After the final vaccination, formal DTH testing is performed on all patients with the individual peptides derived from their vaccine, rhGM-CSF alone, and sterile water as a control. The DTH testing is administered i.d. at a site on the back distant from the original vaccine site, and indurated reactions are read at 48 hours. At 48 hours, this particular patient had a DTH response of 5 × 6 mm to rhGM-CSF. Likewise, she responded by DTH testing to one of the peptides in her immunizing mix, with a 4 × 6 mm response to p369-384, but no responses to either of the other two immunizing peptides, p688-703 or p971-984. Three of 18 patients (17%) immunized with rhGM-CSF in this fashion have developed similar rhGM-CSF-specific DTH responses.
Patients immunized with rhGM-CSF as an adjuvant may develop T-cell immunity to rhGM-CSF.
Four millimeter punch skin biopsies were obtained from the DTH sites of the patient described above. Figure 1 shows the immunohistochemical evaluation of the cellular infiltrate at the rhGM-CSF DTH site. Figure 1A shows a marked dermal cellular infiltrate that was not seen in a control skin biopsy from a noninvolved site (not shown). Immunohistochemical staining (Fig 1B through F) shows a predominant T-cell (CD3+) infiltrate with mixed CD4+ and CD8+ lymphocytes. There is a marked infiltration of CD1a+ cells, but relative absence of cells bearing CD20.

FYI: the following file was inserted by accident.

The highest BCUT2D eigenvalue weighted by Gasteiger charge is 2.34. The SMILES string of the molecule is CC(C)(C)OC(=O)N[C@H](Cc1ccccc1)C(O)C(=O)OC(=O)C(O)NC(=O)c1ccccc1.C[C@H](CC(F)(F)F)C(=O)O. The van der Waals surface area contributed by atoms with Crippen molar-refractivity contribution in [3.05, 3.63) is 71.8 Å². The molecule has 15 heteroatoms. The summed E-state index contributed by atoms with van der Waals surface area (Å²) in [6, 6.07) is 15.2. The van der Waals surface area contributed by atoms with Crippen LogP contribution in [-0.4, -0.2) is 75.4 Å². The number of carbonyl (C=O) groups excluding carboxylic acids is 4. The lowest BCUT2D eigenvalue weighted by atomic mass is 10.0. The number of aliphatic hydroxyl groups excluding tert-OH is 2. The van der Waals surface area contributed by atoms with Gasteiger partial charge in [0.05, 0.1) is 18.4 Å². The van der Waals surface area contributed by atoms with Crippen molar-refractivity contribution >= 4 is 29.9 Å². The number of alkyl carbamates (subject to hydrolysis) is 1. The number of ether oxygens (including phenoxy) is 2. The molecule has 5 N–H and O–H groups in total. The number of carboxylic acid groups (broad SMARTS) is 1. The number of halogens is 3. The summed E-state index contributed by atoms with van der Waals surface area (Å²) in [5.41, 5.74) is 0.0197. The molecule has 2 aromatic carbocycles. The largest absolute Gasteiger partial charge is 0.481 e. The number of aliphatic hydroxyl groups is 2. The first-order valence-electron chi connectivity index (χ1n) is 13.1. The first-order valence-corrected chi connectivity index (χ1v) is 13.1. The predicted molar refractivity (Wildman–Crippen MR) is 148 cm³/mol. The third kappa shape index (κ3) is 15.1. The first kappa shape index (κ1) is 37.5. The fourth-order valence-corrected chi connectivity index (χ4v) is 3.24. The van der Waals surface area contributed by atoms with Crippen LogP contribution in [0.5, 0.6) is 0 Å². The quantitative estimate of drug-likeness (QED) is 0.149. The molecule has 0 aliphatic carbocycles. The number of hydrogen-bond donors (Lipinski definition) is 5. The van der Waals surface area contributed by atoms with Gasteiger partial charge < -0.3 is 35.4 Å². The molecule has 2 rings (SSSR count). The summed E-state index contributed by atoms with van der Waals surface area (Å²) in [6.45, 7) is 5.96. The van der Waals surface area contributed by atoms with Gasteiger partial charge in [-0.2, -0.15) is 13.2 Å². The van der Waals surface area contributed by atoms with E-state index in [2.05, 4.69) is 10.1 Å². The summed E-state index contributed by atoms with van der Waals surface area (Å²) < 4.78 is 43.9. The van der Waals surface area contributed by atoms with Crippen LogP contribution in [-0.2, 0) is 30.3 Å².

In addition, three patients who have completed all six immunizations have evidence of a peripheral blood T-cell response to rhGM-CSF developing during the course of vaccinations. As an example, Fig 2 shows the results of a 5-day3H-thymidine incorporation assay for a patient, CZ8474, using PBMC collected at baseline before and then after the six vaccinations. An SI ≥ 2.0 is consistent with an immunized response. There was no evidence of a T-cell response to rhGM-CSF before immunization (SI, 1.2). After six vaccinations, however, the T-cell response to rhGM-CSF was significant and specific (SI, 6.3). No response was detected to an irrelevant control antigen, ovalbumin (SI, 1.2). Similar results were found with two other patients, in which SIs in response to rhGM-CSF of 2.6 and 6.8 were also obtained after vaccination, but not before vaccination (data not shown).